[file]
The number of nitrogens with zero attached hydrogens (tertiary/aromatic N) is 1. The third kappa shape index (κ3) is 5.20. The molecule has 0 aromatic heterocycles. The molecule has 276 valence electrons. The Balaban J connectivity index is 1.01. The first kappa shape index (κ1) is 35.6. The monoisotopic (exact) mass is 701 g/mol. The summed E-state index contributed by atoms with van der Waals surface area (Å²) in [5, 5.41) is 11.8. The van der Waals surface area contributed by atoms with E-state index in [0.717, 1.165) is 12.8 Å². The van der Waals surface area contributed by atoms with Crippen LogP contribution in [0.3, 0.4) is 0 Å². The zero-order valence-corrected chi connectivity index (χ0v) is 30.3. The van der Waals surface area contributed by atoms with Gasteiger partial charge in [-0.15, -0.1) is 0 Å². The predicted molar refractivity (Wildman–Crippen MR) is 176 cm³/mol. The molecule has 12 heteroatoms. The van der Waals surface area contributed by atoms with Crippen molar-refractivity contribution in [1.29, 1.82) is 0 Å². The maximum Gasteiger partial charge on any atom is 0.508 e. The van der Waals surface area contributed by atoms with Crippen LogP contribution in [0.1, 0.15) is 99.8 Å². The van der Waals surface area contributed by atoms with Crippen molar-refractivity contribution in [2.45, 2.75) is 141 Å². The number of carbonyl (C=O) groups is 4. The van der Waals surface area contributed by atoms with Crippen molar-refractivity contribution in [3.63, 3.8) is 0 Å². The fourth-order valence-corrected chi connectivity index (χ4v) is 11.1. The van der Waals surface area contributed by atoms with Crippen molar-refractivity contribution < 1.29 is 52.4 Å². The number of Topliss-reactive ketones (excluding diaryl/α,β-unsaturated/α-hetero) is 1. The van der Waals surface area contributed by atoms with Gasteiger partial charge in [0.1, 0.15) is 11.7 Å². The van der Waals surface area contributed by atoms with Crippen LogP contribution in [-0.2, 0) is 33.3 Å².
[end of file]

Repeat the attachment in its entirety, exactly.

The number of nitrogens with zero attached hydrogens (tertiary/aromatic N) is 1. The third kappa shape index (κ3) is 5.20. The molecule has 0 aromatic heterocycles. The molecule has 276 valence electrons. The Balaban J connectivity index is 1.01. The first kappa shape index (κ1) is 35.6. The monoisotopic (exact) mass is 701 g/mol. The summed E-state index contributed by atoms with van der Waals surface area (Å²) in [5, 5.41) is 11.8. The van der Waals surface area contributed by atoms with E-state index in [0.717, 1.165) is 12.8 Å². The van der Waals surface area contributed by atoms with Crippen LogP contribution in [0.3, 0.4) is 0 Å². The zero-order valence-corrected chi connectivity index (χ0v) is 30.3. The van der Waals surface area contributed by atoms with Gasteiger partial charge in [-0.15, -0.1) is 0 Å². The predicted molar refractivity (Wildman–Crippen MR) is 176 cm³/mol. The molecule has 12 heteroatoms. The van der Waals surface area contributed by atoms with Crippen molar-refractivity contribution in [1.29, 1.82) is 0 Å². The maximum Gasteiger partial charge on any atom is 0.508 e. The van der Waals surface area contributed by atoms with Crippen LogP contribution in [0.1, 0.15) is 99.8 Å². The van der Waals surface area contributed by atoms with Crippen molar-refractivity contribution in [2.45, 2.75) is 141 Å². The number of carbonyl (C=O) groups is 4. The van der Waals surface area contributed by atoms with Crippen molar-refractivity contribution in [3.63, 3.8) is 0 Å². The fourth-order valence-corrected chi connectivity index (χ4v) is 11.1. The van der Waals surface area contributed by atoms with Crippen molar-refractivity contribution < 1.29 is 52.4 Å². The number of Topliss-reactive ketones (excluding diaryl/α,β-unsaturated/α-hetero) is 1. The van der Waals surface area contributed by atoms with Gasteiger partial charge in [0.1, 0.15) is 11.7 Å². The van der Waals surface area contributed by atoms with Crippen LogP contribution in [-0.2, 0) is 33.3 Å².